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Thursday, August 29, 2013

Skip the Babyshower! Have a Mother Blessing Instead!

When I was pregnant with my first child (almost 9 years ago) I was determined to check off every item that babycentre canada said that I needed as a first time mom. My husband and i were both students so we were not as flush as we would have hoped and so we thought a good way to get baby items was to throw a babyshower. It was a good time for sure. We played all of the party games and I got a ton of swag....which I barely even used.

The part about a babyshower that no one tells you is that you probably won't be using all of the "must haves" that the baby companies say that you need. In reality, you only need clothing and diapers. Other than that, everything else is completely personal. (We didn't even use our crib!)
So when baby number 2 and 3 came around I decided to go the more non-traditional route and have a Blessing Way.

A Mother Blessing or Blessingway is a tradition that is taken from many other traditions and then melded to make a beautiful ceremony that celebrates women and motherhood.
Traditionally it is comprised of a group of women that are mothers but who are also incredibly close to the mother who is being celebrated. The guest list is very intimate and extremely exclusive. If a woman invites you to her blessing way, she feels that you alone have a very special place in her heart, and it something to feel very honoured about. (you don't just invite everyone.)

There is no right way to plan a Blessingway, as every mothers needs are different, just as every woman is different. A mother blessing for a first time mom will look very different from that of a second time mom, or a mom who has/going to have a C-birth or a VBAC. If you are hosting the Blessingway for your friend/sister it is important to know this and plan accordingly.

I thought it might be nice if I explained how my own blessing ways typically go, so that you can get a better idea and start planning one for a close girlfriend, or get someone to throw one for you!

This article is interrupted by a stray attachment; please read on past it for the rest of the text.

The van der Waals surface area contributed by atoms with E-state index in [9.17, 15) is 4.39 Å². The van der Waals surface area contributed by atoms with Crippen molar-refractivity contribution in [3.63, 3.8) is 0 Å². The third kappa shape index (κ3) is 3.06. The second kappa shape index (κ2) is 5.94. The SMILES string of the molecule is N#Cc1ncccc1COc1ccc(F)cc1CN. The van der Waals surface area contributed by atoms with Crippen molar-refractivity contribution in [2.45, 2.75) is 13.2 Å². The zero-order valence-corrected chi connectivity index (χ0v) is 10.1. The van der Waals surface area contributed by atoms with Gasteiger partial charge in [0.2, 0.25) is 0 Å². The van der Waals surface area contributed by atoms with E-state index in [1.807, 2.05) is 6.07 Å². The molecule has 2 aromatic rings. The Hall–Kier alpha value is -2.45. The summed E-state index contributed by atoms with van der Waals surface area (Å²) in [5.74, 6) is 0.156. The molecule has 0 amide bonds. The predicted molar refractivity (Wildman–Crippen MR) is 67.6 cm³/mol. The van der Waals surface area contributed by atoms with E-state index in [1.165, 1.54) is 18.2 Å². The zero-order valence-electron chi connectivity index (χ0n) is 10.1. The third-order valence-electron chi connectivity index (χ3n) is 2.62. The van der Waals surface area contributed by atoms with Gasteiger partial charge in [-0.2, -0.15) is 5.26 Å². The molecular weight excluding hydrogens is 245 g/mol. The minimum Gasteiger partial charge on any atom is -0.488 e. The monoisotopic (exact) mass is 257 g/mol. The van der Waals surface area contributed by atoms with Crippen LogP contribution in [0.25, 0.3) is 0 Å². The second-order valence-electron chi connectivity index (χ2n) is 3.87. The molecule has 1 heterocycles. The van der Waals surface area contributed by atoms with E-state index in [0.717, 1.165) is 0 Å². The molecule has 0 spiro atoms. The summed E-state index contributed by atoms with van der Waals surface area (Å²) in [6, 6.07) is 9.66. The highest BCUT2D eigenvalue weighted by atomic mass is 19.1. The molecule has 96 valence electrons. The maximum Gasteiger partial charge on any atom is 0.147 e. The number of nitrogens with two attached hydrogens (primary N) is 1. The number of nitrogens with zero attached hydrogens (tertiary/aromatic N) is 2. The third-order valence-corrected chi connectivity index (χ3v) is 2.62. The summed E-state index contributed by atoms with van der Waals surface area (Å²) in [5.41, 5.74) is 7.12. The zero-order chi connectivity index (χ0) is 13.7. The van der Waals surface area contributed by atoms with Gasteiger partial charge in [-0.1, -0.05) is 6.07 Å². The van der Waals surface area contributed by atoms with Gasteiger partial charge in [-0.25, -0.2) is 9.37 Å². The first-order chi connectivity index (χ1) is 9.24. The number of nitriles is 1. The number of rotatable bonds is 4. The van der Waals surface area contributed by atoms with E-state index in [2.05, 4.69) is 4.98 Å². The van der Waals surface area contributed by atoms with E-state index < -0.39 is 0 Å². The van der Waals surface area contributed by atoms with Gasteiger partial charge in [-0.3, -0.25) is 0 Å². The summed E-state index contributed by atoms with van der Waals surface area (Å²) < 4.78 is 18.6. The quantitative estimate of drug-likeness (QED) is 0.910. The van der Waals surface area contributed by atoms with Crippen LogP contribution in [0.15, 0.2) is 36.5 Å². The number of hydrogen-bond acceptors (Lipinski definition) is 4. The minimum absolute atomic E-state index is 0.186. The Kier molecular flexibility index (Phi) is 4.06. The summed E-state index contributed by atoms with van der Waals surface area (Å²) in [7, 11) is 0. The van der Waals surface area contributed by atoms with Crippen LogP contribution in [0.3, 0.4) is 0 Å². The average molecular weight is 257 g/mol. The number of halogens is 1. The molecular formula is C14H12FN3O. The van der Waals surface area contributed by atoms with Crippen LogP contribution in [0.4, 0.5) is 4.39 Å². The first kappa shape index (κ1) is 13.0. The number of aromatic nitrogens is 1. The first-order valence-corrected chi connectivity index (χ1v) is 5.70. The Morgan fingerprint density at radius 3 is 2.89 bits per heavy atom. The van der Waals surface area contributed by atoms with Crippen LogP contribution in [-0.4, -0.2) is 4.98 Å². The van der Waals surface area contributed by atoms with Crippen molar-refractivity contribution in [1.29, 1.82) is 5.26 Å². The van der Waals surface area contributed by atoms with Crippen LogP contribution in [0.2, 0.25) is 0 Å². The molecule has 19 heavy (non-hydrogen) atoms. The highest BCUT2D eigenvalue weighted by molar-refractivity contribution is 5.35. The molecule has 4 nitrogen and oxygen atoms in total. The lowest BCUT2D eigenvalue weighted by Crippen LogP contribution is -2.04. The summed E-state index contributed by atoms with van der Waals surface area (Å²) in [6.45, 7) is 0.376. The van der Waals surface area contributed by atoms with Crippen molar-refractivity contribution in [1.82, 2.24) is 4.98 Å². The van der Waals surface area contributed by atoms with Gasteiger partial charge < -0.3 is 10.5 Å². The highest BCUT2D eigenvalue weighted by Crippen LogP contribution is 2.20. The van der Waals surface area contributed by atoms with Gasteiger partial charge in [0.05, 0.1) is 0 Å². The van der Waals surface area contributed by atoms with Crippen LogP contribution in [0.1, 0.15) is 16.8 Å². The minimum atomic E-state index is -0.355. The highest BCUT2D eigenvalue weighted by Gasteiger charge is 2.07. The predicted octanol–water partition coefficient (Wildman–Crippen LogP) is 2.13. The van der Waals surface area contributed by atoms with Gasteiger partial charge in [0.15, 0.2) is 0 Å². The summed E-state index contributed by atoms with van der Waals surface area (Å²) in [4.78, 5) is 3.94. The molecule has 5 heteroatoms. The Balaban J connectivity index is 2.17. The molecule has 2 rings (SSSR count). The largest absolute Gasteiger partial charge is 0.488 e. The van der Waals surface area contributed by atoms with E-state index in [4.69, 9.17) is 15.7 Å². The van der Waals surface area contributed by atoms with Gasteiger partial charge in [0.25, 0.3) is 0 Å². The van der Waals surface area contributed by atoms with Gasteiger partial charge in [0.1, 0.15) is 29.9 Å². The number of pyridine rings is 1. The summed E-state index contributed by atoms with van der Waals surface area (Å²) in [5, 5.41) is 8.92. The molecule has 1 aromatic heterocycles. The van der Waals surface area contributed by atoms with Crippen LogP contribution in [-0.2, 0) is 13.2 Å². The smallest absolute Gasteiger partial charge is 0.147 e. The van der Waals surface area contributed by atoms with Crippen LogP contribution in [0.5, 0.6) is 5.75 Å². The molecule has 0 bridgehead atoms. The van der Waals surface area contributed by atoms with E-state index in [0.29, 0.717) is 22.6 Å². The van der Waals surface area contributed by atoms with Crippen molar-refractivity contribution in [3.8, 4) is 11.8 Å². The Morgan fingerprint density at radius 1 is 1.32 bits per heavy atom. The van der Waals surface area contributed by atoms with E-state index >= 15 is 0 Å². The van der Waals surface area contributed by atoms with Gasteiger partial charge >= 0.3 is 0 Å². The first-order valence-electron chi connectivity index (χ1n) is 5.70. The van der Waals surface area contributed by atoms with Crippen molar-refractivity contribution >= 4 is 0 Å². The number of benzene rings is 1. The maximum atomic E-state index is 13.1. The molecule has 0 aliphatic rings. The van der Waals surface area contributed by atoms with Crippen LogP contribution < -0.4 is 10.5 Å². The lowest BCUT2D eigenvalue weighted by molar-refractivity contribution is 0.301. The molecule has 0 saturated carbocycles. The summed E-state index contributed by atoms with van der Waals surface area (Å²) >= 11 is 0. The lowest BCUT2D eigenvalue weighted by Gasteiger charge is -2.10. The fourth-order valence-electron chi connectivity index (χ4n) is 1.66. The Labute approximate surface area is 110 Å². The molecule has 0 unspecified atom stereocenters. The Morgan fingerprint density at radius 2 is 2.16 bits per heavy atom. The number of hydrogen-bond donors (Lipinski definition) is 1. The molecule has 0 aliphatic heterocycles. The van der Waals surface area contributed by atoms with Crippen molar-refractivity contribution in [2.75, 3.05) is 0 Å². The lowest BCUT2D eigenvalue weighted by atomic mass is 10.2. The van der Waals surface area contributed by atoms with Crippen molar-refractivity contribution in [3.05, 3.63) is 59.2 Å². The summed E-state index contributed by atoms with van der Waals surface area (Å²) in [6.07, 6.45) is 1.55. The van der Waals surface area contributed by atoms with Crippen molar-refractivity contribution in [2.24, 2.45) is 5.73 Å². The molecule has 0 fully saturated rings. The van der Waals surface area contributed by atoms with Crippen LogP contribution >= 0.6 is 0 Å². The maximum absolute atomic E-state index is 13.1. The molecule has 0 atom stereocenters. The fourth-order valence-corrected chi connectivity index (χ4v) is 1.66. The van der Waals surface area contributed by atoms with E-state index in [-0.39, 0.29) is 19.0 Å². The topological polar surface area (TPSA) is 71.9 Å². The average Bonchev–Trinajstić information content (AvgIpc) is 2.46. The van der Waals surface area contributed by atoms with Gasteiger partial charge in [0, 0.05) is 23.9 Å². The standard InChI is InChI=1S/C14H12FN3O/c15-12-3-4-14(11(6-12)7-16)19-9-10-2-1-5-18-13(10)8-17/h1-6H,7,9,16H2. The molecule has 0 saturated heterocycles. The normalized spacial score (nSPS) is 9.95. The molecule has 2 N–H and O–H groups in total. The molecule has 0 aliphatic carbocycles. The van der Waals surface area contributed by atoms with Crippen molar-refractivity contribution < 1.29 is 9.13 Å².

About a month before the event send out the invitations. In the invite let everyone know what a Blessingway is and ask them to bring a bead that will be strung on the birth mother's neck while in labour so that she can remember everyone who is there to support her during her birth. Ask them to come with a couple of blessings in mind, one for the mom about her birth, one for the baby, and one for the mom about how her life will change.

Also, ask the guests to bring a potluck item for everyone to share. After the ceremony, it's always nice to nosh together and just talk.

On the day of, if the mother wanted people to place their blessings inside her belly cast, then make sure that she has already made one a couple days before. If not, and she wants to do a belly cast, this can be a fun activity to do at the Blessing so make sure you have the items available.

Once all the guests arrive and are seated in a circle, go around the circle and have each woman introduce herself by her mothers lineage. For example, My name is Alisha, daughter of Ruth, Granddaughter of Audrey, and so on. At this point each woman lights a candle. These candles are to stay lit for the whole ceremony, and at the end each woman takes hers home to re-light when the mother goes into labour. It is also nice at this point to have each mom tell a funny story about the mom-to-be, or how they met, or why they feel their friendship is valuable etc. (The whole point is to make the mom feel supported).

Next, each woman goes around the circle and places a bead on a string, explaining why they chose that particular bead, and what significance it has to them or the new mom, while doing this they also state the wish that they have for the upcoming birth. For example, "I wish for your birth to be one of complete calmness and love. To birth with openness and strength." Once the necklace is done it is placed around the mothers neck.